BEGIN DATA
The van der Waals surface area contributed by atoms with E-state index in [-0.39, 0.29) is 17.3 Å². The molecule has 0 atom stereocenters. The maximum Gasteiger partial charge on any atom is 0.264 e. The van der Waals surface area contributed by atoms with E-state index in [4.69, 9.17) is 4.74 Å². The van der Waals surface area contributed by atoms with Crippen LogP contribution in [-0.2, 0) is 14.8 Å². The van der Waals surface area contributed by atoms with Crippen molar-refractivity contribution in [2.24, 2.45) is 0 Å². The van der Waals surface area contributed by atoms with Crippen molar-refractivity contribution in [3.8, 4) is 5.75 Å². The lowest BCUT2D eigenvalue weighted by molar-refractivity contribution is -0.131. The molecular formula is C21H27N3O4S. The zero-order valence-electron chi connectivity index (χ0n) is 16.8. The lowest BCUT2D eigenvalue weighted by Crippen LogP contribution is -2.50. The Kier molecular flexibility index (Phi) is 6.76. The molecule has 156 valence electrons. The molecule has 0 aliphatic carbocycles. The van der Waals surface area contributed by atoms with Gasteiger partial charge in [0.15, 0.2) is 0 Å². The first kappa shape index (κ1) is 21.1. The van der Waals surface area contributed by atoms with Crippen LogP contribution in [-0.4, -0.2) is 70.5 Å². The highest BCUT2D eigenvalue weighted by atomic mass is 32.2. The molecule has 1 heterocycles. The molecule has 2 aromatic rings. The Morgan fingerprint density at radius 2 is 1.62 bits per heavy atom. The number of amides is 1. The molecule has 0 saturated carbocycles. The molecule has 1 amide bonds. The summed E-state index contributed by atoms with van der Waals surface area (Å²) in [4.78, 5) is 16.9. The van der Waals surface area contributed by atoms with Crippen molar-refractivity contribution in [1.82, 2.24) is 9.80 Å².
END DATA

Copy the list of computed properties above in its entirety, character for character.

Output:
The van der Waals surface area contributed by atoms with E-state index in [-0.39, 0.29) is 17.3 Å². The molecule has 0 atom stereocenters. The maximum Gasteiger partial charge on any atom is 0.264 e. The van der Waals surface area contributed by atoms with E-state index in [4.69, 9.17) is 4.74 Å². The van der Waals surface area contributed by atoms with Crippen LogP contribution in [-0.2, 0) is 14.8 Å². The van der Waals surface area contributed by atoms with Crippen molar-refractivity contribution in [2.24, 2.45) is 0 Å². The van der Waals surface area contributed by atoms with Crippen molar-refractivity contribution in [3.8, 4) is 5.75 Å². The lowest BCUT2D eigenvalue weighted by molar-refractivity contribution is -0.131. The molecular formula is C21H27N3O4S. The zero-order valence-electron chi connectivity index (χ0n) is 16.8. The lowest BCUT2D eigenvalue weighted by Crippen LogP contribution is -2.50. The Kier molecular flexibility index (Phi) is 6.76. The molecule has 156 valence electrons. The molecule has 0 aliphatic carbocycles. The van der Waals surface area contributed by atoms with Gasteiger partial charge in [0.15, 0.2) is 0 Å². The first kappa shape index (κ1) is 21.1. The van der Waals surface area contributed by atoms with Crippen LogP contribution in [-0.4, -0.2) is 70.5 Å². The highest BCUT2D eigenvalue weighted by atomic mass is 32.2. The molecule has 1 heterocycles. The molecule has 2 aromatic rings. The Morgan fingerprint density at radius 2 is 1.62 bits per heavy atom. The number of amides is 1. The molecule has 0 saturated carbocycles. The molecule has 1 amide bonds. The summed E-state index contributed by atoms with van der Waals surface area (Å²) in [4.78, 5) is 16.9. The van der Waals surface area contributed by atoms with Crippen molar-refractivity contribution in [1.82, 2.24) is 9.80 Å².